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2015-2016 Rockets season recaps: Montrezl Harrell ready for a shot

Despite some occasional inspired play, Montrezl Harrell's season wasn't without its blemishes. But he may have an opportunity to improve on an up-and-down rookie year in the coming season.

Troy Taormina-USA TODAY Sports

Rookie power forward Montrezl Harrell, like his fellow rookie Sam Dekker, was covered a short while back in our NBA Rookie Week series. And also like Dekker, very little has changed for Trez since early March.

Harrell's only played in six games since we last took a closer look at him, and his statistics for the year remain roughly the same. He finished the season averaging 3.6 points, 1.7 rebounds, 0.4 assists and 0.4 blocks on 64.4 percent shooting in 9.7 minutes per game on 39 total appearances.

His per 36s look a little bit more robust, standing at 13.3 points, 6.2 rebounds, 1.6 assists, 1.0 steal and 1.0 block, and his enthusiasm and hard-nosed play was much needed on a Rockets squad notorious for its dearth of fire. But his inexperience, lack of range, and occasional immaturity kept his minutes limited, even with the power forward slot open for the taking for large chunks of the season.

The Rockets value a power forward with spacing capability, which is why as the season dragged on, Houston settled on Donatas Motiejunas and Michael Beasley at the four. Unfortunately for Harrell, he has yet to develop his game away from the basket, with over 90 percent of Trez's shots coming within 10 feet of the bucket. And while there's something to be said for his high shooting percentage, Harrell's restricted range handicapped the Rockets from a versatility standpoint.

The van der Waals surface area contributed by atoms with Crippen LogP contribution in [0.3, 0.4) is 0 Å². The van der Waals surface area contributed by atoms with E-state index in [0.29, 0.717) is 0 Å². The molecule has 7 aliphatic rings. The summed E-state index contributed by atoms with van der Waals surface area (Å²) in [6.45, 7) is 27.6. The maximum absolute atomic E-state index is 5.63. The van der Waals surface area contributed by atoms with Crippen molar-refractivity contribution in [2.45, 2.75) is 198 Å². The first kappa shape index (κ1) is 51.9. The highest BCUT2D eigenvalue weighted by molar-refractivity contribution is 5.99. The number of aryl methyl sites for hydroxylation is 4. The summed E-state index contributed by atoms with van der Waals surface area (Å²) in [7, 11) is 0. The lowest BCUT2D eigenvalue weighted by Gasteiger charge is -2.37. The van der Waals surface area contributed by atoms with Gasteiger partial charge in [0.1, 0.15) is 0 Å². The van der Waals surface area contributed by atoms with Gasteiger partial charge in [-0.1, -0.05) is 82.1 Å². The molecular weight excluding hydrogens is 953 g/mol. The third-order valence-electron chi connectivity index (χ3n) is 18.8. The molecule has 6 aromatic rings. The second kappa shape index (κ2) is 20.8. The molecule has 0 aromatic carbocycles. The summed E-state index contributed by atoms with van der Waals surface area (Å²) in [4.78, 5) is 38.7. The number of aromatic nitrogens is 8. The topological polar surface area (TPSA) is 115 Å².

And while his effort was certainly noticed and appreciated on a team that often needed an emotional lift, his defense wasn't quite sharp enough to outweigh his offensive limitations. Harrell finished with a defensive plus/minus of -0.7, and a differential percentage of -1.2 (meaning he held opposing players to 1.2 percent less shooting than their normal season averages).

Taken together, those aren't terrible numbers, especially for a rookie, but they're just not enough to outweigh the -1.2 offensive plus/minus and narrow repertoire demonstrated in putting the ball in the bucket.

It's worth mentioning that coach J.B. Bickerstaff had very little margin to allow rookies to learn while on the court. The team struggled to stay at or above .500 all season long, and the young interim coach felt significantly more comfortable leaning on veterans than on the typical inconsistencies and learning curves usually reserved for first-year guys.

In between several trips back and forth between the D-League, Harrell also managed to snag a 5-game suspension while playing for the Rio Grande Valley Vipers for pushing a referee hard to the ground during a player skirmish. It was not a good look for the big man out of Louisville and illustrates the need for added maturity to the youngster's game.

The fire burning in Trez's belly is a good thing for the Rockets, but only if he can control it and harness it for the powers of good. This was not one of those moments.

Despite the up-and-down initial season, Harrell did flash tantalizing potential in his limited time and may be graced with an opportunity moving forward to seize the starting power forward position. With Terrence Jones likely on his way out and rumors circulating that Donatas Motiejuans will also hit the open market, the Rockets will have a huge, gaping hole at the four.

And while the Houston front office will be in search of upgrades at the position-- and names such as Al Horford, Pau Gasol, Ryan Anderson, and Jared Sullinger are potentially available-- for the time being at least, Harrell just may have an inside track on seeing some serious court time in his second season in Rockets red.